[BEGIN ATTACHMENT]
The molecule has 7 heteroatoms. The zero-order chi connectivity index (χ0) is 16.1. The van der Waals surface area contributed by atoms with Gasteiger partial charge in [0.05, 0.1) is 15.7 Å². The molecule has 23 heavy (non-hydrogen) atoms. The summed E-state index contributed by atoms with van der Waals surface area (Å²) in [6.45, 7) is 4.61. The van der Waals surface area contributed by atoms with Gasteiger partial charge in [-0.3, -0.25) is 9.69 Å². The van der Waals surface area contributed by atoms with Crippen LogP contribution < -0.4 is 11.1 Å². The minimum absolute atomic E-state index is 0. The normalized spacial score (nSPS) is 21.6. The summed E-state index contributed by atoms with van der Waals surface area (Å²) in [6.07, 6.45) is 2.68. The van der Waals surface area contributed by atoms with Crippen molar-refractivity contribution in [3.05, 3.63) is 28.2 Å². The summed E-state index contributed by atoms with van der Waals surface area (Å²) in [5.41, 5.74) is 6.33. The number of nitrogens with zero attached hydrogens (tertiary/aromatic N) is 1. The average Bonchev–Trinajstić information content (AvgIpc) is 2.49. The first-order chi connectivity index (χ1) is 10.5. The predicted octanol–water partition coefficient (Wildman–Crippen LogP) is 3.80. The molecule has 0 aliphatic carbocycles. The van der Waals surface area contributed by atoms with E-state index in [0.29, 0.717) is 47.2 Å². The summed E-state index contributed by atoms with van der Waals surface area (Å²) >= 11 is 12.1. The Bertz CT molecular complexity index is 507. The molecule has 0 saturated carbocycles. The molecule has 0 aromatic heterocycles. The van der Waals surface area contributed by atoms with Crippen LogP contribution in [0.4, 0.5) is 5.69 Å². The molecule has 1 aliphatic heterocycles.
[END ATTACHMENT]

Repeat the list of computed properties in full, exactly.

The molecule has 7 heteroatoms. The zero-order chi connectivity index (χ0) is 16.1. The van der Waals surface area contributed by atoms with Gasteiger partial charge in [0.05, 0.1) is 15.7 Å². The molecule has 23 heavy (non-hydrogen) atoms. The summed E-state index contributed by atoms with van der Waals surface area (Å²) in [6.45, 7) is 4.61. The van der Waals surface area contributed by atoms with Gasteiger partial charge in [-0.3, -0.25) is 9.69 Å². The van der Waals surface area contributed by atoms with Crippen LogP contribution < -0.4 is 11.1 Å². The minimum absolute atomic E-state index is 0. The normalized spacial score (nSPS) is 21.6. The summed E-state index contributed by atoms with van der Waals surface area (Å²) in [6.07, 6.45) is 2.68. The van der Waals surface area contributed by atoms with Crippen molar-refractivity contribution in [3.05, 3.63) is 28.2 Å². The summed E-state index contributed by atoms with van der Waals surface area (Å²) in [5.41, 5.74) is 6.33. The number of nitrogens with zero attached hydrogens (tertiary/aromatic N) is 1. The average Bonchev–Trinajstić information content (AvgIpc) is 2.49. The first-order chi connectivity index (χ1) is 10.5. The predicted octanol–water partition coefficient (Wildman–Crippen LogP) is 3.80. The molecule has 0 aliphatic carbocycles. The van der Waals surface area contributed by atoms with E-state index in [0.29, 0.717) is 47.2 Å². The summed E-state index contributed by atoms with van der Waals surface area (Å²) >= 11 is 12.1. The Bertz CT molecular complexity index is 507. The molecule has 0 saturated carbocycles. The molecule has 0 aromatic heterocycles. The van der Waals surface area contributed by atoms with Crippen LogP contribution in [0.4, 0.5) is 5.69 Å². The molecule has 1 aliphatic heterocycles.